1. Pingback: A Tale of Two Cities: Dickens It Is Not | I'll Call It Like I See It

  2. EXCELLENT post, what a great read!

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  3. I’ve always wanted to see where ZNH grew up because the images in my mind from Their Eyes Were Watching God are vivid.

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    • Luanne, that is one of my all-time favorite books, too! Her museum is, sadly, very disappointing. Only about two dozen framed posters from the Festival hang on the walls in a small room. No memorabilia, old pictures, nothing. Even the early cemetery where her father and other key figures were buried has been covered up by a housing development. Tragic.
      Teresa tells me the house where she actually died in Fort Pierce, Florida has more information. She died in poverty since her work was out of favor during the Harlem Renaissance.
      You and I would’ve wanted to know more about her, of course.

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      • After I read that book I bought copies for ten women and passed them out to them! That is so tragic. I remember reading the piece Alice Walker wrote about discovering ZNH. I can’t remember now if it was an essay or book length but it was about her discovery of her unmarked grave, which is what started the resurgence of interest and in both the writer and her writings.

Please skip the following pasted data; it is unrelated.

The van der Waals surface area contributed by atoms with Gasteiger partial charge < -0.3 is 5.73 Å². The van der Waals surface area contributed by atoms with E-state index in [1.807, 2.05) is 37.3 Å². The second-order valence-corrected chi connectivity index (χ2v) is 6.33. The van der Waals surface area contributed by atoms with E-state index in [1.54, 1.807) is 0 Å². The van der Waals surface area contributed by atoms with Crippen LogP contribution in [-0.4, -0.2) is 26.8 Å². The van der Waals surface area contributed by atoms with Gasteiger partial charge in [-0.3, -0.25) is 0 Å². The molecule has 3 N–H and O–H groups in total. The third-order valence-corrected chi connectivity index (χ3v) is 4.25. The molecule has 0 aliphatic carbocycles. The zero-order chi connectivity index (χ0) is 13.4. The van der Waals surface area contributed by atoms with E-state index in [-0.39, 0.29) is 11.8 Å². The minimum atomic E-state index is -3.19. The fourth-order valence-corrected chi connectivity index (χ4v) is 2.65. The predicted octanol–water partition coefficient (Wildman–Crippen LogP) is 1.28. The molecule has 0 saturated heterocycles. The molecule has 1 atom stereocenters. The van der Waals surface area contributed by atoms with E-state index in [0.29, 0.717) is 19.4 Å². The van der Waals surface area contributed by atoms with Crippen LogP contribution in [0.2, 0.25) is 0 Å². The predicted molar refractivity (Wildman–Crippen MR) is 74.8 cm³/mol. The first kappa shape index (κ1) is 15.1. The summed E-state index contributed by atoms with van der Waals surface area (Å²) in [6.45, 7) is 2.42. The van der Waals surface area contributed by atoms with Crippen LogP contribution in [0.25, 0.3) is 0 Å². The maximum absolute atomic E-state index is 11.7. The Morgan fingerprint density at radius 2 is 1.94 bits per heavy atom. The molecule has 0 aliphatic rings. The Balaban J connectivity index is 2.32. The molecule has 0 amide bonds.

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  4. Sheila, I thought I left a comment on this, but as usual I’m forgetful.

    I wonder how often this story is told among a number of cities along the East Coast. I am familiar with a similar place to Eatonville, called Lincolnville, which is now part of St. Augustine, FL. It’s a colorful town where former slaves and household staff of the wealthy white upper class lived. Martin Luther King spent time there during the Civil Rights era. Again, up here, outside of Philadelphia along the Main Line (“Philadelphia Story”) in towns like Radnor, Devon, and Berwyn there are small African American settlements complete with tiny African Methodist Episcopal or Baptist congregations. Many are descendants of free blacks who fought in the Revolution, but served in the wealthy homes as butlers and housekeepers. Great article. I always enjoy your posts on your travels throughout the South.

    Ann

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  5. Ann,
    That’s a wonderful addition to my post. Yes, I wonder how much of these parallel universes began at the end of the Civil War because we certainly clearly see towns divided by race, ethnicity and economic levels today in our larger cities. They all began somewhere at some point in time.
    Thank you so much for the info on St. Augustine, too – would love to visit there as well.
    I appreciate your comments so very much!

    Sheila